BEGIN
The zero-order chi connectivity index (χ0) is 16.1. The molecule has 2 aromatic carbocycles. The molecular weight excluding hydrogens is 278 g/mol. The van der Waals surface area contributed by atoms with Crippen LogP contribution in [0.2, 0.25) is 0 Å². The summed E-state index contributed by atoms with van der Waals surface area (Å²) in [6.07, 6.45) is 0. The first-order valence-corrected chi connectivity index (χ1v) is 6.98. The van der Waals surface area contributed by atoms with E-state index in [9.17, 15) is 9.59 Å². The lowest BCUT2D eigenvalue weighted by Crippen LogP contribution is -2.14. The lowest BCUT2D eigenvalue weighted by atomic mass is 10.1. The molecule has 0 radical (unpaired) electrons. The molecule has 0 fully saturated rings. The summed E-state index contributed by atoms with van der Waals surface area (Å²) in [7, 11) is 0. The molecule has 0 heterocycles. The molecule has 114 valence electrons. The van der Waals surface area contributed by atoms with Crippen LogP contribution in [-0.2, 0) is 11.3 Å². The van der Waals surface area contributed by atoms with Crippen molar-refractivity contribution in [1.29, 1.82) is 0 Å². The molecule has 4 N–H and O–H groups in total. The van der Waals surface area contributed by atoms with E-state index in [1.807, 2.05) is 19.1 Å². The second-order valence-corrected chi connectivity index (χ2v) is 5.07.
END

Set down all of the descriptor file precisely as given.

The zero-order chi connectivity index (χ0) is 16.1. The molecule has 2 aromatic carbocycles. The molecular weight excluding hydrogens is 278 g/mol. The van der Waals surface area contributed by atoms with Crippen LogP contribution in [0.2, 0.25) is 0 Å². The summed E-state index contributed by atoms with van der Waals surface area (Å²) in [6.07, 6.45) is 0. The first-order valence-corrected chi connectivity index (χ1v) is 6.98. The van der Waals surface area contributed by atoms with E-state index in [9.17, 15) is 9.59 Å². The lowest BCUT2D eigenvalue weighted by Crippen LogP contribution is -2.14. The lowest BCUT2D eigenvalue weighted by atomic mass is 10.1. The molecule has 0 radical (unpaired) electrons. The molecule has 0 fully saturated rings. The summed E-state index contributed by atoms with van der Waals surface area (Å²) in [7, 11) is 0. The molecule has 0 heterocycles. The molecule has 114 valence electrons. The van der Waals surface area contributed by atoms with Crippen LogP contribution in [-0.2, 0) is 11.3 Å². The van der Waals surface area contributed by atoms with Crippen molar-refractivity contribution in [1.29, 1.82) is 0 Å². The molecule has 4 N–H and O–H groups in total. The van der Waals surface area contributed by atoms with E-state index in [1.807, 2.05) is 19.1 Å². The second-order valence-corrected chi connectivity index (χ2v) is 5.07.